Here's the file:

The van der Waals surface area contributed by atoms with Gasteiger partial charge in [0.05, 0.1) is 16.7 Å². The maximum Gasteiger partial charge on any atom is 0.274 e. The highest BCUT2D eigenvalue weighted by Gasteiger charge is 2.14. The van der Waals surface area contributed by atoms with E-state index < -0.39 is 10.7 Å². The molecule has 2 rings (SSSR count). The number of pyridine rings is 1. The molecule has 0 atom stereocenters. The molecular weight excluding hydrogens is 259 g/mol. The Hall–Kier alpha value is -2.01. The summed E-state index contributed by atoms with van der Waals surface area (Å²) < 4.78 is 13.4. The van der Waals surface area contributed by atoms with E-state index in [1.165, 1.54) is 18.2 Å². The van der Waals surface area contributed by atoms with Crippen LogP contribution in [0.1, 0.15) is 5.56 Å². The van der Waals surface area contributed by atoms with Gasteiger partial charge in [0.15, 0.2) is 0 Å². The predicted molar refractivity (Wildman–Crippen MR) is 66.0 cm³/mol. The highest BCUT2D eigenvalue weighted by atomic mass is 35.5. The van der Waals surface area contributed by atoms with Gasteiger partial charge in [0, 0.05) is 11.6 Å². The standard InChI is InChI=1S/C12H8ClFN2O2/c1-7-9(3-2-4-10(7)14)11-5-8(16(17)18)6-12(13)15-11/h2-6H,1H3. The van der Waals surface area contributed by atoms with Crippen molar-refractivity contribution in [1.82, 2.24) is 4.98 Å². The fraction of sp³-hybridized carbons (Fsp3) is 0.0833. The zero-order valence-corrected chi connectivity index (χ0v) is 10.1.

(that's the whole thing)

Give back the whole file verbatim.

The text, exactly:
The van der Waals surface area contributed by atoms with Gasteiger partial charge in [0.05, 0.1) is 16.7 Å². The maximum Gasteiger partial charge on any atom is 0.274 e. The highest BCUT2D eigenvalue weighted by Gasteiger charge is 2.14. The van der Waals surface area contributed by atoms with E-state index < -0.39 is 10.7 Å². The molecule has 2 rings (SSSR count). The number of pyridine rings is 1. The molecule has 0 atom stereocenters. The molecular weight excluding hydrogens is 259 g/mol. The Hall–Kier alpha value is -2.01. The summed E-state index contributed by atoms with van der Waals surface area (Å²) < 4.78 is 13.4. The van der Waals surface area contributed by atoms with E-state index in [1.165, 1.54) is 18.2 Å². The van der Waals surface area contributed by atoms with Crippen LogP contribution in [0.1, 0.15) is 5.56 Å². The van der Waals surface area contributed by atoms with Gasteiger partial charge in [0.15, 0.2) is 0 Å². The predicted molar refractivity (Wildman–Crippen MR) is 66.0 cm³/mol. The highest BCUT2D eigenvalue weighted by atomic mass is 35.5. The van der Waals surface area contributed by atoms with Gasteiger partial charge in [0, 0.05) is 11.6 Å². The standard InChI is InChI=1S/C12H8ClFN2O2/c1-7-9(3-2-4-10(7)14)11-5-8(16(17)18)6-12(13)15-11/h2-6H,1H3. The van der Waals surface area contributed by atoms with Crippen molar-refractivity contribution in [1.82, 2.24) is 4.98 Å². The fraction of sp³-hybridized carbons (Fsp3) is 0.0833. The zero-order valence-corrected chi connectivity index (χ0v) is 10.1.